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Car Prices Are Rising, But Here’s Why It Will Get Better

Car Prices Are Rising, But Here’s Why It Will Get Better

Sticker prices on new vehicles are approaching $40,000 as the nation’s SUV craze continues, but relief may finally be in sight.

A confluence of factors, ranging from a glut of SUVs to increasing discounts and the slowing market for new vehicles, may be poised to slow the ascent of prices.

That doesn’t mean new cars will suddenly be cheap. But prices are no longer on an unstoppable upward climb.




Discounts Are Increasing

In July, automakers offered 2,923 deal packages which is up 27% from the previous year and 9.7% from June, according to Cox Automotive.

The average listed price of a new vehicle reached $39,500 in the first half of 2019 but consumers weren’t typically paying that price. In July, Americans paid an average of just about $37,000 for a new vehicle after discounts were factored in according to the car-buying site Edmunds.

This July, GM boosted incentives by $740 per vehicle compared to a year earlier by “heavily discounting” crossovers like the Buick Enclave and Chevrolet Traverse, according to Deutsche Bank analyst Emmanuel Rosner. Meanwhile, Ford only increased their car buying incentives by $330.

A good portion of the industry deals are specifically targeted, often down to the vehicle identification number or certain package options, according to Cox Automotive.

“All these factors are pushing higher the raw number of incentive programs in the market today,” according to Cox. The discounts will continue to increase to incentivize purchasing.


Flickr / Se.By.


Dealers Under Pressure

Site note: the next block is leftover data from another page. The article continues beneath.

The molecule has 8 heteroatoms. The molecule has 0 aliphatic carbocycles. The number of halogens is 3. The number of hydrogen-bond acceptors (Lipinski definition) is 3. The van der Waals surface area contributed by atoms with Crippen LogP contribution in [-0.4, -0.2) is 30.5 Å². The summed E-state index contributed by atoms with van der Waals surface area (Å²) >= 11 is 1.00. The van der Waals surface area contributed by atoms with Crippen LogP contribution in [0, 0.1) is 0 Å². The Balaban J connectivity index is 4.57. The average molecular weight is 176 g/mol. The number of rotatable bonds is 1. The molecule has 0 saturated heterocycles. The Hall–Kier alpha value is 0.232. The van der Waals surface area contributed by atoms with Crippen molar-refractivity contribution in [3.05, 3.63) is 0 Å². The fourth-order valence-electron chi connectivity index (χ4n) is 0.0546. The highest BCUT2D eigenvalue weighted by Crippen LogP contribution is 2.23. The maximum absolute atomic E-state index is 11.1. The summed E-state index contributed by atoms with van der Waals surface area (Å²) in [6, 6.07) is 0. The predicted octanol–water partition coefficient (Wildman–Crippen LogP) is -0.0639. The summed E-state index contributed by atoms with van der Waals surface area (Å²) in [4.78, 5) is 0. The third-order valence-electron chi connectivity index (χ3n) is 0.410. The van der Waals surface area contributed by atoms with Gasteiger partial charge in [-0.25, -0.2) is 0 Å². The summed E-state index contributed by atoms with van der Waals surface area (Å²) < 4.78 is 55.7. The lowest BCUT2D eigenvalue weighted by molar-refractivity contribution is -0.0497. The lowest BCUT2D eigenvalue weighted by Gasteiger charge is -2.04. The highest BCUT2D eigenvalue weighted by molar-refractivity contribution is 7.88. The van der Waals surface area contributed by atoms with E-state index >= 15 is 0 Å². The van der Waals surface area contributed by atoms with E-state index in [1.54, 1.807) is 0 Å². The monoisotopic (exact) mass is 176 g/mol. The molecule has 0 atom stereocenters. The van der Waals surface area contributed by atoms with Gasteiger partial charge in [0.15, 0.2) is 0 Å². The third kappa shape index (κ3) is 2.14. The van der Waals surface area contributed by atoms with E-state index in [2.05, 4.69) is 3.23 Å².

As we get towards the end of the calendar year, dealers are supposed to transition to next year’s models, but this year, they’re slightly behind.

What this means for consumers is they’ll get increasingly desperate to sell last year’s vehicles so that they can have the capital to purchase the 2020 lines of vehicles.

In July, around 90% of vehicles on dealer lots were from the 2019 model year – technically the cars that came out the prior year – a higher percentage than any of the past 10 years, according to Edmunds.

Concurrently, only 7% of vehicles for sale in July were 2020 models, which is the lowest level in the past 10 years, according to Edmunds.


Shutterstock / Elnur


SUV Competition Heating Up

For years, all a car manufacturer had to do to successfully sell an SUV was to simply make an SUV. Consumers wanted them and would pay up for that type of vehicle. That isn’t really the case anymore.

SUVs are largely responsible for the auto industry’s price increases. In the second quarter, 71% of vehicle sales were SUVs, crossovers, and pickups. As competition between manufacturers has intensified, discounts have started to really increase.

“Within the SUV segment, you’re definitely seeing more deals than if we had this conversation a year or two ago,” said Jessica Caldwell, analyst at Edmunds.

Nissan is a prime example of this. The Japanese manufacturer has large discounts on the Rogue (typically greater than $4,000) and the Murano (just under $7,000) SUVs despite a corporate plan to reduce incentives to bolster profits, said Kelsey Mays, senior consumer affairs editor of Cars.com.

“There’s a lot of SUVs out there that have substantial incentives,” Mays said.


Shutterstock / Art Konovalov


Sales Decreasing

Rosner projected Thursday that U.S. new-vehicle sales will total 16.7 million for 2019. While still relatively healthy, that would be down about 500,000 from 2018.

Automakers are increasing their sales focus on selling methods that are less profitable to fleet customers like rental-car companies.

“We worry the industry’s growing dependence on fleet sales” could weigh on the industry “after daily rental fleets are refreshed or if business confidence starts to deteriorate,” Rosner wrote in a research note.

Because of the all of the factors that we talked about rising car prices will likely cease or even go down. In some cases the sticker price might stay the same but most consumers will be able to get larger discounts off of the sticker price than they would be able to over the past couple of years. The future is bright for consumers and they should look forward to lower car prices in the coming months.